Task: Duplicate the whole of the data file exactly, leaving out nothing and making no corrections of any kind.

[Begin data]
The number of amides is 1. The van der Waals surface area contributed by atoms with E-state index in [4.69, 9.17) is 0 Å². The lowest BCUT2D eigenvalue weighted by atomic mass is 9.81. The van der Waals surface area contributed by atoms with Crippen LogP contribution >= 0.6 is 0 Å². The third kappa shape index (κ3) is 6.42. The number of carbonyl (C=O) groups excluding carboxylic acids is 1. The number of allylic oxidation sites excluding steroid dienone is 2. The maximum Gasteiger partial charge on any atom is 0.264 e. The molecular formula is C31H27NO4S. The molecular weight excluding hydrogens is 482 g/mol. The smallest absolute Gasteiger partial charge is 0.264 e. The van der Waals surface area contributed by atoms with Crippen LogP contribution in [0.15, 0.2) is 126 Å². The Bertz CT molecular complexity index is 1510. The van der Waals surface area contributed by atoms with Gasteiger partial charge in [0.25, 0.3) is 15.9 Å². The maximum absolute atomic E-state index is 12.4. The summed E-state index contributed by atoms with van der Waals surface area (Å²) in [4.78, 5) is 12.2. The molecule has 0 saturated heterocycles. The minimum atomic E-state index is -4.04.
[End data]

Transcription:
The number of amides is 1. The van der Waals surface area contributed by atoms with E-state index in [4.69, 9.17) is 0 Å². The lowest BCUT2D eigenvalue weighted by atomic mass is 9.81. The van der Waals surface area contributed by atoms with Crippen LogP contribution >= 0.6 is 0 Å². The third kappa shape index (κ3) is 6.42. The number of carbonyl (C=O) groups excluding carboxylic acids is 1. The number of allylic oxidation sites excluding steroid dienone is 2. The maximum Gasteiger partial charge on any atom is 0.264 e. The molecular formula is C31H27NO4S. The molecular weight excluding hydrogens is 482 g/mol. The smallest absolute Gasteiger partial charge is 0.264 e. The van der Waals surface area contributed by atoms with Crippen LogP contribution in [0.15, 0.2) is 126 Å². The Bertz CT molecular complexity index is 1510. The van der Waals surface area contributed by atoms with Gasteiger partial charge in [0.25, 0.3) is 15.9 Å². The maximum absolute atomic E-state index is 12.4. The summed E-state index contributed by atoms with van der Waals surface area (Å²) in [4.78, 5) is 12.2. The molecule has 0 saturated heterocycles. The minimum atomic E-state index is -4.04.